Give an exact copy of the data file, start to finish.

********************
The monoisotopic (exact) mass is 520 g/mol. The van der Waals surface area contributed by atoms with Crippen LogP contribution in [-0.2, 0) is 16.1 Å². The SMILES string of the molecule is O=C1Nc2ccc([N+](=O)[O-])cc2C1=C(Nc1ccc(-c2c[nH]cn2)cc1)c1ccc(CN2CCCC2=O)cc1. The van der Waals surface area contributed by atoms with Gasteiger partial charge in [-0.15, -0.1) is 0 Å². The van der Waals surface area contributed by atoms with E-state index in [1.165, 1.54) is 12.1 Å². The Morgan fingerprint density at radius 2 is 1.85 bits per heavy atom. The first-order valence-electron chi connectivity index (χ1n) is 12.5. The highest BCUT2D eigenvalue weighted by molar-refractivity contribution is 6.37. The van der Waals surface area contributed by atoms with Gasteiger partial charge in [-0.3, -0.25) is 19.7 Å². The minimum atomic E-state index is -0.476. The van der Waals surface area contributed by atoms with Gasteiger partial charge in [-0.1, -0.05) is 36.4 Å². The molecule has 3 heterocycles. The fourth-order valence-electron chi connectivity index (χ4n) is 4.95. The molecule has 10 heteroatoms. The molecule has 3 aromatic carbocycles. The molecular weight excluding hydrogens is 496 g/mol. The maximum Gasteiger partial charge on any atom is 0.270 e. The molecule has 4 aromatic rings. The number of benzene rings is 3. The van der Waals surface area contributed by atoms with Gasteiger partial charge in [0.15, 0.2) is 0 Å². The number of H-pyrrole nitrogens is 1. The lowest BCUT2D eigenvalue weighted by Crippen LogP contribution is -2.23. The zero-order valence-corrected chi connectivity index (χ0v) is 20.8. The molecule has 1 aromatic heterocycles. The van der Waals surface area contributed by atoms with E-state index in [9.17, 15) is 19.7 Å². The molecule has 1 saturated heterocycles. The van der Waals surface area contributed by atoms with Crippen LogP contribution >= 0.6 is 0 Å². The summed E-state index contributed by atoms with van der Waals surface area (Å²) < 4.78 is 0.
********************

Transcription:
The monoisotopic (exact) mass is 520 g/mol. The van der Waals surface area contributed by atoms with Crippen LogP contribution in [-0.2, 0) is 16.1 Å². The SMILES string of the molecule is O=C1Nc2ccc([N+](=O)[O-])cc2C1=C(Nc1ccc(-c2c[nH]cn2)cc1)c1ccc(CN2CCCC2=O)cc1. The van der Waals surface area contributed by atoms with Gasteiger partial charge in [-0.15, -0.1) is 0 Å². The van der Waals surface area contributed by atoms with E-state index in [1.165, 1.54) is 12.1 Å². The Morgan fingerprint density at radius 2 is 1.85 bits per heavy atom. The first-order valence-electron chi connectivity index (χ1n) is 12.5. The highest BCUT2D eigenvalue weighted by molar-refractivity contribution is 6.37. The van der Waals surface area contributed by atoms with Gasteiger partial charge in [-0.3, -0.25) is 19.7 Å². The minimum atomic E-state index is -0.476. The van der Waals surface area contributed by atoms with Gasteiger partial charge in [-0.1, -0.05) is 36.4 Å². The molecule has 3 heterocycles. The fourth-order valence-electron chi connectivity index (χ4n) is 4.95. The molecule has 10 heteroatoms. The molecule has 3 aromatic carbocycles. The molecular weight excluding hydrogens is 496 g/mol. The maximum Gasteiger partial charge on any atom is 0.270 e. The molecule has 4 aromatic rings. The number of benzene rings is 3. The van der Waals surface area contributed by atoms with Gasteiger partial charge in [0.15, 0.2) is 0 Å². The number of H-pyrrole nitrogens is 1. The lowest BCUT2D eigenvalue weighted by Crippen LogP contribution is -2.23. The zero-order valence-corrected chi connectivity index (χ0v) is 20.8. The molecule has 1 aromatic heterocycles. The van der Waals surface area contributed by atoms with E-state index in [9.17, 15) is 19.7 Å². The molecule has 1 saturated heterocycles. The van der Waals surface area contributed by atoms with Crippen LogP contribution >= 0.6 is 0 Å². The summed E-state index contributed by atoms with van der Waals surface area (Å²) < 4.78 is 0.